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What triggered Hamas' attacks on the West Bank?

Hamas has claimed responsibility for recent deadly attacks on the West Bank, raising tensions and expectations of more to come.

GAZA CITY, Gaza Strip — Amid a general uptick in Palestinian attacks against Israelis on the West Bank, at least two deadly attacks claimed by Hamas have raised speculation that the movement has activated cells to put pressure on Israel and the Palestinian Authority (PA).

Hamas’ military wing, the Izz ad-Din al-Qassam Brigades on Dec. 13 claimed responsibility for the Dec. 9 shooting attack near the Ofra settlement, east of Ramallah, that wounded 11 Israelis. The group also took responsibility for an Oct. 7 incident at the Barkan settlement in which a Palestinian who worked in a nearby Israeli factory shot and killed two settlers and wounded a third. The brigades threatened to carry out additional attacks.

The Israeli army conducted raids and arrests on Dec. 11, and during Dec. 13-14 apprehended and shot and killed the perpetrators of the October and December attacks. Later on Dec. 14, two Israeli soldiers were shot and killed, and others wounded, near Silwad, north of Ramallah, by a man Israeli authorities believe to be affiliated with Hamas and who remains at-large.

The increase in violence comes after Israeli military Chief of Staff Gadi Eizenkot warned in mid-September of a possible implosion on the West Bank. According to data released by Shin Bet Dec. 13, the number of attacks by Palestinians against Israeli soldiers and settlers there totaled 64 in August; 70 in September; 95 in October; and 114 in November. The perpetrators used knives, guns, rocks and Molotov cocktails.

These incidents represent a challenge to the Israeli and Palestinian security services, which in recent years have thwarted such attacks on the West Bank and have been able to dismantle Hamas cells there. With the PA stuck in the middle, as it were, the office of President Mahmoud Abbas on Dec. 13 condemned the violence of both sides.

Some Palestinian observers believe that Hamas is possibly seeking through its attacks to increase pressure on Israel to move forward with talks on a long-term truce, which had been ongoing but then stalled after a two-day military confrontation, Nov. 12-13, in Gaza.

Mahmoud Mardawi, a Hamas leader and former military official in the Qassam Brigades, told Al-Monitor that the attacks were in response to Israeli settlers constantly attacking Palestinians and the Israeli army raiding Palestinian areas and dragging arrested Palestinians from their homes at night. The ever-expanding settlements are also a factor. He claimed that Hamas and other Palestinian factions have a network of cells in the West Bank capable of striking at the Israeli army and settlers at any moment.

Mardawi denied the possibility that Hamas' attacks will harm the attempted reconciliation with Fatah, which he characterized as stalled due to Fatah's intransigence and its rejection of a political partnership with Hamas. He charged that the PA had threatened to impose more punitive measures on Gaza, such as halting government support for Gazans estimated at $96 million a month, in an attempt to incite the Palestinian street against the movement.

On Dec. 14 in Hebron, Palestinian security services violently suppressed a Hamas-led demonstration in support of the recent armed attacks. An unspecified number of protesters were arrested and released.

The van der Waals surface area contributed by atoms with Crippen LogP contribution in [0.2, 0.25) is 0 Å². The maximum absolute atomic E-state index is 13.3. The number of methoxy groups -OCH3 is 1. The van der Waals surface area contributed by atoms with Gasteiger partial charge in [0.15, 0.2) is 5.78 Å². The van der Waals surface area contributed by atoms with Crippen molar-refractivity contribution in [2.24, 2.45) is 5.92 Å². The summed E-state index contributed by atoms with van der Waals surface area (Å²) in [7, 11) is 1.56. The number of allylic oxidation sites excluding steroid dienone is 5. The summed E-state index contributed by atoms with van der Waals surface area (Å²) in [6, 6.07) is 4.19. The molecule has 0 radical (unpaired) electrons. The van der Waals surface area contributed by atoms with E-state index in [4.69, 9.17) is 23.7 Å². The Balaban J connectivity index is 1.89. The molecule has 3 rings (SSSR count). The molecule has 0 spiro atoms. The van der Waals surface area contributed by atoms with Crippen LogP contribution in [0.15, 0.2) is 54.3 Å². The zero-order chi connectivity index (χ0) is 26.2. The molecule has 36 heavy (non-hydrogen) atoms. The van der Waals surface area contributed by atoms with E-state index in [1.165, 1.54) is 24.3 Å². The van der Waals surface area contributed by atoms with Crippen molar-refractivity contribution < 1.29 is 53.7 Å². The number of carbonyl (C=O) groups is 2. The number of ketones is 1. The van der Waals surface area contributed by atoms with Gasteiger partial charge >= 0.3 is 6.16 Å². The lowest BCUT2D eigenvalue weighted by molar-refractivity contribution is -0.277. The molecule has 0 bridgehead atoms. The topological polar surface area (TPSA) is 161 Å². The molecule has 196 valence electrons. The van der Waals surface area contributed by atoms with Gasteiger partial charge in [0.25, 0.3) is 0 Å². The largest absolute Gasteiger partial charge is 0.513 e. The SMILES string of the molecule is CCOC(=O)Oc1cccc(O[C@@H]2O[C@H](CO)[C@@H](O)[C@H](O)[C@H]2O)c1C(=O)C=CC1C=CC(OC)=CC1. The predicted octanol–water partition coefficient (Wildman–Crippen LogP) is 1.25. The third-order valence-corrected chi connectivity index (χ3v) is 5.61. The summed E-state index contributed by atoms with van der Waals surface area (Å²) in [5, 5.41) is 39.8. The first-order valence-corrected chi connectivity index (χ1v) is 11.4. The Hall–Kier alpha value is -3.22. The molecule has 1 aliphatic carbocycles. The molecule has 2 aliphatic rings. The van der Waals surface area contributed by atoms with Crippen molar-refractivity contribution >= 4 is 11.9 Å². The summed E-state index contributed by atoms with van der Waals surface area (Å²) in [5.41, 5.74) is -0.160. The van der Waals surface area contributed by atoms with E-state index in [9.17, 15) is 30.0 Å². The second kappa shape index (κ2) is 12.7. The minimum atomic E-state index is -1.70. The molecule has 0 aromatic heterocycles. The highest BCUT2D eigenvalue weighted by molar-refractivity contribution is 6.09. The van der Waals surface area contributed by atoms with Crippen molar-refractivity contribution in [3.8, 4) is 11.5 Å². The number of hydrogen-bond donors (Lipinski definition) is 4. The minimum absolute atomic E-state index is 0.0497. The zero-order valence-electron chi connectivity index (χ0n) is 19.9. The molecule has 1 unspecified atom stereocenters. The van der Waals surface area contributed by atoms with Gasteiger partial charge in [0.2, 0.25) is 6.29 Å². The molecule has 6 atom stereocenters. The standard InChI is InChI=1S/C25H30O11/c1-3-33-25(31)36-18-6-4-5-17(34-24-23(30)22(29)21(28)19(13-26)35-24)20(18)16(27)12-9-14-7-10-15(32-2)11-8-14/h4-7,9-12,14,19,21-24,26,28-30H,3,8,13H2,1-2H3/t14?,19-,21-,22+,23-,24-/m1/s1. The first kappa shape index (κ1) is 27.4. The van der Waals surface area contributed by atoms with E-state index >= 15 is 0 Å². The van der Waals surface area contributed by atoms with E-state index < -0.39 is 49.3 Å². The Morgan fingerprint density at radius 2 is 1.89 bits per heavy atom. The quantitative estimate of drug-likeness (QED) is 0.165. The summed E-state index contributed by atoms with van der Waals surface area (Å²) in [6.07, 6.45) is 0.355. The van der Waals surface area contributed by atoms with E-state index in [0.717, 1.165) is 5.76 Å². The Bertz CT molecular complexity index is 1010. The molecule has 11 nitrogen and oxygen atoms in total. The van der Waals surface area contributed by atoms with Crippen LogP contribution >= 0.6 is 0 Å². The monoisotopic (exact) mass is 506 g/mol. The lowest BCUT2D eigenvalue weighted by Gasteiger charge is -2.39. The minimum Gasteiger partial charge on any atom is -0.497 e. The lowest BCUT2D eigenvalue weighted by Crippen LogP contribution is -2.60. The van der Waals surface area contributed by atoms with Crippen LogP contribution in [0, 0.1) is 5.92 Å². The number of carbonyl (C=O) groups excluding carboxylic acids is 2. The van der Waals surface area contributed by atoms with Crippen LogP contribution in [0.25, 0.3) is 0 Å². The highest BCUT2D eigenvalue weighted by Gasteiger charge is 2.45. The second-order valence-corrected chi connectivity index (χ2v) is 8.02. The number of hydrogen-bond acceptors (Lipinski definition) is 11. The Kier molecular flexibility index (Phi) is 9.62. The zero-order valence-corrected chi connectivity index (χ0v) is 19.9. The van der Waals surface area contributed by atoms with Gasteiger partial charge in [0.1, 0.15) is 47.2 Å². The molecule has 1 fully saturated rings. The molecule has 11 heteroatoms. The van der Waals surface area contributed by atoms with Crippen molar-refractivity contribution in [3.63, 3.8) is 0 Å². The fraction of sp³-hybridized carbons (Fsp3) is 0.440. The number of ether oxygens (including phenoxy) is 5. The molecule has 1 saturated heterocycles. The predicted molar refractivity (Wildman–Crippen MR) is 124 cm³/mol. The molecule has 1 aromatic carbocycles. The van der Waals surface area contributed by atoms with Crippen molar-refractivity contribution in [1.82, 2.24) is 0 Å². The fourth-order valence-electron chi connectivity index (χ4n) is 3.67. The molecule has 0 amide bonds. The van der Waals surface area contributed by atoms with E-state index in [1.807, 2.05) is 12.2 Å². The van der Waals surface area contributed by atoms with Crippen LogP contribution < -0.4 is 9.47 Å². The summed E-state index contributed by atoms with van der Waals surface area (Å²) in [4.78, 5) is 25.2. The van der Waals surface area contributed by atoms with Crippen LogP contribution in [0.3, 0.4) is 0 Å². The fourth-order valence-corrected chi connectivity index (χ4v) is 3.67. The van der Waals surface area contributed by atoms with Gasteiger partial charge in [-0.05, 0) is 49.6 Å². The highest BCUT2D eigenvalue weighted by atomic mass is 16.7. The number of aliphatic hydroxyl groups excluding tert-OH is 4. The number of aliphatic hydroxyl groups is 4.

“The security services will not allow any Palestinian entity to tamper with internal security and ignite [the situation in] the West Bank for its own objectives,” a high-ranking security source told Al-Monitor, speaking on the condition of anonymity. “Such a situation would be used by Israel as an excuse to reoccupy the West Bank.”

He noted that coordination remained ongoing between the Israeli and Palestinian security services and that the PA has the ability to end it, if it so desires. The main problem threatening security coordination, he said, are the Israeli army’s incursions into PA-controlled areas without first coordinating with the Palestinian services, in addition to attacks and threats by settlers against Palestinians. He said that on Dec. 11, settlers had called for killing Abbas, publishing posters to that effect.

Wassef Erekat, a former artillery commander for the Palestine Liberation Organization, told Al-Monitor that the cells that carried out the recent attacks are militarily trained. He cited as proof of this the accuracy of the attacks and the perpetrators' ability to withdraw and disappear. He noted that it had taken Israel a long time, some 60 days, to catch one of the attackers. Erekat believes Hamas is preparing to be able to take additional action against Israelis, so he is expecting increasing tensions on the West Bank.

Akram Atallah, a political analyst and writer for the daily al-Ayyam, told Al-Monitor that Hamas had timed its attacks in light of the anniversary of the movement's founding, Dec. 14. Hamas is sending a reminder to Israel that it will still conduct armed operations.

Atallah also said the attacks are embarrassing for the PA, which is being made to look like a bystander in the struggle against Israel and to not have a handle on the security situation in the West Bank. He claims that the PA is aware that Hamas, while seeking a truce in Gaza with Israel, at the same time wants a military escalation in the West Bank with Israel to punish the PA for its actions against the movement.

Israel is deploying more troops and erecting checkpoints in West Bank cities and intensifying intelligence operations to thwart possible attacks. The Israeli security establishment is predicting a continuation of the current uptick in attacks amid calls for a swift halt to them before it is too late.

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